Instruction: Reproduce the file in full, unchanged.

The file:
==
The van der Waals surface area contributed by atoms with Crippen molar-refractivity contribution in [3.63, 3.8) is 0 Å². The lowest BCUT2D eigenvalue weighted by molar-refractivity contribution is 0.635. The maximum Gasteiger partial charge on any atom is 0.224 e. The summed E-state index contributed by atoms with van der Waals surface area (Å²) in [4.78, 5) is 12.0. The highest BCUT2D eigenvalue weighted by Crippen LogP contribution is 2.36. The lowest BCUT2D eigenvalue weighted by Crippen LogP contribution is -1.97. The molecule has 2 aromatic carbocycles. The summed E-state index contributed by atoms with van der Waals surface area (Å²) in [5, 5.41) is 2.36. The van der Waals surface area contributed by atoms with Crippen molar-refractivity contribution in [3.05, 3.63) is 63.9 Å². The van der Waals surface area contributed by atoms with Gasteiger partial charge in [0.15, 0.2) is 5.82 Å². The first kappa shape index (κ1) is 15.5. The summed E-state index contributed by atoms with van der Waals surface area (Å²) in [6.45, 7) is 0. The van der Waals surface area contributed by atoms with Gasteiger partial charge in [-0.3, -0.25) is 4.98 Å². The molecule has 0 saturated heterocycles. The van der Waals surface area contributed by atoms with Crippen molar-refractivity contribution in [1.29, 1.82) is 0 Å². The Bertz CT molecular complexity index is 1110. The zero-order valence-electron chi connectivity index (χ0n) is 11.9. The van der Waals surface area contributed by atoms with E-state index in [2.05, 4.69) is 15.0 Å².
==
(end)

The van der Waals surface area contributed by atoms with Crippen molar-refractivity contribution in [3.63, 3.8) is 0 Å². The lowest BCUT2D eigenvalue weighted by molar-refractivity contribution is 0.635. The maximum Gasteiger partial charge on any atom is 0.224 e. The summed E-state index contributed by atoms with van der Waals surface area (Å²) in [4.78, 5) is 12.0. The highest BCUT2D eigenvalue weighted by Crippen LogP contribution is 2.36. The lowest BCUT2D eigenvalue weighted by Crippen LogP contribution is -1.97. The molecule has 2 aromatic carbocycles. The summed E-state index contributed by atoms with van der Waals surface area (Å²) in [5, 5.41) is 2.36. The van der Waals surface area contributed by atoms with Crippen molar-refractivity contribution in [3.05, 3.63) is 63.9 Å². The van der Waals surface area contributed by atoms with Gasteiger partial charge in [0.15, 0.2) is 5.82 Å². The first kappa shape index (κ1) is 15.5. The summed E-state index contributed by atoms with van der Waals surface area (Å²) in [6.45, 7) is 0. The van der Waals surface area contributed by atoms with Gasteiger partial charge in [-0.3, -0.25) is 4.98 Å². The molecule has 0 saturated heterocycles. The van der Waals surface area contributed by atoms with Crippen molar-refractivity contribution in [1.29, 1.82) is 0 Å². The Bertz CT molecular complexity index is 1110. The zero-order valence-electron chi connectivity index (χ0n) is 11.9. The van der Waals surface area contributed by atoms with E-state index in [2.05, 4.69) is 15.0 Å².